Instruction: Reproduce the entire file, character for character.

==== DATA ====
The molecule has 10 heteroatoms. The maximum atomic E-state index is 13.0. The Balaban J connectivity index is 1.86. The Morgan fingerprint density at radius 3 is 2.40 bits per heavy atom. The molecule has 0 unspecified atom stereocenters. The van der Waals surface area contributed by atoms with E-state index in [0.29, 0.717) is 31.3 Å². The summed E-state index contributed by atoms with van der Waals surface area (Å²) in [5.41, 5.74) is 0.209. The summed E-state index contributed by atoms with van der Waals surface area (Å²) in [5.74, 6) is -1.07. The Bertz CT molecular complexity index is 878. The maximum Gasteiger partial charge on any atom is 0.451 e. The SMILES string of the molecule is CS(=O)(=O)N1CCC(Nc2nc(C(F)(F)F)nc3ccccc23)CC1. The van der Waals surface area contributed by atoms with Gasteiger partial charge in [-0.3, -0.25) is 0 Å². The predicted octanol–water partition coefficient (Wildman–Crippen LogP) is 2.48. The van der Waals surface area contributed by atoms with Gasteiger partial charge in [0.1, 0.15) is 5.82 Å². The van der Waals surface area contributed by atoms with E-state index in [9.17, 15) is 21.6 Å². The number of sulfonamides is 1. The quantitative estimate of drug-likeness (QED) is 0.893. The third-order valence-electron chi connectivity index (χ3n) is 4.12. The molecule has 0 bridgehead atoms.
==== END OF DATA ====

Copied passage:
The molecule has 10 heteroatoms. The maximum atomic E-state index is 13.0. The Balaban J connectivity index is 1.86. The Morgan fingerprint density at radius 3 is 2.40 bits per heavy atom. The molecule has 0 unspecified atom stereocenters. The van der Waals surface area contributed by atoms with E-state index in [0.29, 0.717) is 31.3 Å². The summed E-state index contributed by atoms with van der Waals surface area (Å²) in [5.41, 5.74) is 0.209. The summed E-state index contributed by atoms with van der Waals surface area (Å²) in [5.74, 6) is -1.07. The Bertz CT molecular complexity index is 878. The maximum Gasteiger partial charge on any atom is 0.451 e. The SMILES string of the molecule is CS(=O)(=O)N1CCC(Nc2nc(C(F)(F)F)nc3ccccc23)CC1. The van der Waals surface area contributed by atoms with Gasteiger partial charge in [-0.3, -0.25) is 0 Å². The predicted octanol–water partition coefficient (Wildman–Crippen LogP) is 2.48. The van der Waals surface area contributed by atoms with Gasteiger partial charge in [0.1, 0.15) is 5.82 Å². The van der Waals surface area contributed by atoms with E-state index in [9.17, 15) is 21.6 Å². The number of sulfonamides is 1. The quantitative estimate of drug-likeness (QED) is 0.893. The third-order valence-electron chi connectivity index (χ3n) is 4.12. The molecule has 0 bridgehead atoms.